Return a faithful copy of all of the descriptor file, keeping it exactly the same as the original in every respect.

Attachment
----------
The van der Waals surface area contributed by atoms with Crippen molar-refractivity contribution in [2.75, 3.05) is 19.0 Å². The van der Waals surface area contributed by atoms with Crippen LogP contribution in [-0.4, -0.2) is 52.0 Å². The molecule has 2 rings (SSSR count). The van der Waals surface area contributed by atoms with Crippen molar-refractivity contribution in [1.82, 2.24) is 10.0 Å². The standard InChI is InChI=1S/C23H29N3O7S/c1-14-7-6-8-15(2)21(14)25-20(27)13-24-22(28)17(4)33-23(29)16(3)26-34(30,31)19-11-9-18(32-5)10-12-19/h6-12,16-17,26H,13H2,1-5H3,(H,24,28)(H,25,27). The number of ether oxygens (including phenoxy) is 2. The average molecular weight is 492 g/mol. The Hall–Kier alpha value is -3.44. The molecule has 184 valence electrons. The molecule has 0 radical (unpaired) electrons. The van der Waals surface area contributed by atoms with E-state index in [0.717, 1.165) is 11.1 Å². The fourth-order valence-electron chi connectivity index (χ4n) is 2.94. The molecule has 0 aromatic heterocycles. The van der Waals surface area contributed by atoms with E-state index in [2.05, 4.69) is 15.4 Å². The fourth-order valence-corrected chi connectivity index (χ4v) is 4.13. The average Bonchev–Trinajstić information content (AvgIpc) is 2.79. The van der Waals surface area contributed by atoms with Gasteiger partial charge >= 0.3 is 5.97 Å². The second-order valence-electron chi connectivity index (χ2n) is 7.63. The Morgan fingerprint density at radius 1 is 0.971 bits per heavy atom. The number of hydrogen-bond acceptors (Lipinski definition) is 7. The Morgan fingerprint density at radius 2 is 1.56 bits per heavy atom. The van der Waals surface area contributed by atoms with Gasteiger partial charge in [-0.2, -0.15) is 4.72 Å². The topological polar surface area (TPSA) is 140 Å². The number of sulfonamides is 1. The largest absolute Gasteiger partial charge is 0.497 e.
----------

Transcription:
The van der Waals surface area contributed by atoms with Crippen molar-refractivity contribution in [2.75, 3.05) is 19.0 Å². The van der Waals surface area contributed by atoms with Crippen LogP contribution in [-0.4, -0.2) is 52.0 Å². The molecule has 2 rings (SSSR count). The van der Waals surface area contributed by atoms with Crippen molar-refractivity contribution in [1.82, 2.24) is 10.0 Å². The standard InChI is InChI=1S/C23H29N3O7S/c1-14-7-6-8-15(2)21(14)25-20(27)13-24-22(28)17(4)33-23(29)16(3)26-34(30,31)19-11-9-18(32-5)10-12-19/h6-12,16-17,26H,13H2,1-5H3,(H,24,28)(H,25,27). The number of ether oxygens (including phenoxy) is 2. The average molecular weight is 492 g/mol. The Hall–Kier alpha value is -3.44. The molecule has 184 valence electrons. The molecule has 0 radical (unpaired) electrons. The van der Waals surface area contributed by atoms with E-state index in [0.717, 1.165) is 11.1 Å². The fourth-order valence-electron chi connectivity index (χ4n) is 2.94. The molecule has 0 aromatic heterocycles. The van der Waals surface area contributed by atoms with E-state index in [2.05, 4.69) is 15.4 Å². The fourth-order valence-corrected chi connectivity index (χ4v) is 4.13. The average Bonchev–Trinajstić information content (AvgIpc) is 2.79. The van der Waals surface area contributed by atoms with Gasteiger partial charge >= 0.3 is 5.97 Å². The second-order valence-electron chi connectivity index (χ2n) is 7.63. The Morgan fingerprint density at radius 1 is 0.971 bits per heavy atom. The number of hydrogen-bond acceptors (Lipinski definition) is 7. The Morgan fingerprint density at radius 2 is 1.56 bits per heavy atom. The van der Waals surface area contributed by atoms with Gasteiger partial charge in [-0.2, -0.15) is 4.72 Å². The topological polar surface area (TPSA) is 140 Å². The number of sulfonamides is 1. The largest absolute Gasteiger partial charge is 0.497 e.